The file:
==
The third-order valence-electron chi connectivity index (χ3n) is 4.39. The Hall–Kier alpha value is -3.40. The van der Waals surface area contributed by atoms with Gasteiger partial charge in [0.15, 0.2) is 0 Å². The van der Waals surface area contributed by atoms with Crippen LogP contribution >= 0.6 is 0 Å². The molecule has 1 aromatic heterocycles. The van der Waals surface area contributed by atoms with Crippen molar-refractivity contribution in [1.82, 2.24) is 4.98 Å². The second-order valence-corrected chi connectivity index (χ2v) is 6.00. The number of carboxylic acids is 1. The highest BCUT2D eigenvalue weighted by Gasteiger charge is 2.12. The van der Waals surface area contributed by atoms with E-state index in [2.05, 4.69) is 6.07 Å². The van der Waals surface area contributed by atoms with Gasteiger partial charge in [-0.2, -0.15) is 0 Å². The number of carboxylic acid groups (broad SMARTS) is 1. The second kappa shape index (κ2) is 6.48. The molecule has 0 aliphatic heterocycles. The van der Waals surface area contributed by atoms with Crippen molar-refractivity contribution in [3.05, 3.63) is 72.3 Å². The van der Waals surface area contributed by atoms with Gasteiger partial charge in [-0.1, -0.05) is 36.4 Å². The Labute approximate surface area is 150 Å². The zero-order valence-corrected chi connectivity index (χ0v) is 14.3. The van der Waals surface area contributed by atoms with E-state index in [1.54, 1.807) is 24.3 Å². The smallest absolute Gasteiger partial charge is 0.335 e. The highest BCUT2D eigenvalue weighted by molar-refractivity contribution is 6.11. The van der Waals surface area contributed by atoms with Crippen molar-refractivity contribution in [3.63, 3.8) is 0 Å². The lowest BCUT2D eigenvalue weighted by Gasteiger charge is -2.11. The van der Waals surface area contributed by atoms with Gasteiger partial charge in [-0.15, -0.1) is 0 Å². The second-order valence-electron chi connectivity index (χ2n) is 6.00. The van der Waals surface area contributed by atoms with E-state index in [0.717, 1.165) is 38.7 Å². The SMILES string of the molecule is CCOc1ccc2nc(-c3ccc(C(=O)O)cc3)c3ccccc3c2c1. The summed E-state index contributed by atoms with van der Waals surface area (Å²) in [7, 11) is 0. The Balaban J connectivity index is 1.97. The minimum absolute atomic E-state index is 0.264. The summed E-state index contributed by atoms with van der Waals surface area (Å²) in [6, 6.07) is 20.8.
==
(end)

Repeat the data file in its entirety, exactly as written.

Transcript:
The third-order valence-electron chi connectivity index (χ3n) is 4.39. The Hall–Kier alpha value is -3.40. The van der Waals surface area contributed by atoms with Gasteiger partial charge in [0.15, 0.2) is 0 Å². The van der Waals surface area contributed by atoms with Crippen LogP contribution >= 0.6 is 0 Å². The molecule has 1 aromatic heterocycles. The van der Waals surface area contributed by atoms with Crippen molar-refractivity contribution in [1.82, 2.24) is 4.98 Å². The second-order valence-corrected chi connectivity index (χ2v) is 6.00. The number of carboxylic acids is 1. The highest BCUT2D eigenvalue weighted by Gasteiger charge is 2.12. The van der Waals surface area contributed by atoms with E-state index in [2.05, 4.69) is 6.07 Å². The van der Waals surface area contributed by atoms with Gasteiger partial charge in [-0.2, -0.15) is 0 Å². The number of carboxylic acid groups (broad SMARTS) is 1. The second kappa shape index (κ2) is 6.48. The molecule has 0 aliphatic heterocycles. The van der Waals surface area contributed by atoms with Crippen molar-refractivity contribution in [3.05, 3.63) is 72.3 Å². The van der Waals surface area contributed by atoms with Gasteiger partial charge in [-0.1, -0.05) is 36.4 Å². The Labute approximate surface area is 150 Å². The zero-order valence-corrected chi connectivity index (χ0v) is 14.3. The van der Waals surface area contributed by atoms with E-state index in [1.54, 1.807) is 24.3 Å². The smallest absolute Gasteiger partial charge is 0.335 e. The highest BCUT2D eigenvalue weighted by molar-refractivity contribution is 6.11. The van der Waals surface area contributed by atoms with Crippen molar-refractivity contribution in [3.63, 3.8) is 0 Å². The lowest BCUT2D eigenvalue weighted by Gasteiger charge is -2.11. The van der Waals surface area contributed by atoms with Gasteiger partial charge in [-0.15, -0.1) is 0 Å². The second-order valence-electron chi connectivity index (χ2n) is 6.00. The van der Waals surface area contributed by atoms with E-state index in [0.717, 1.165) is 38.7 Å². The SMILES string of the molecule is CCOc1ccc2nc(-c3ccc(C(=O)O)cc3)c3ccccc3c2c1. The summed E-state index contributed by atoms with van der Waals surface area (Å²) in [7, 11) is 0. The Balaban J connectivity index is 1.97. The minimum absolute atomic E-state index is 0.264. The summed E-state index contributed by atoms with van der Waals surface area (Å²) in [6, 6.07) is 20.8.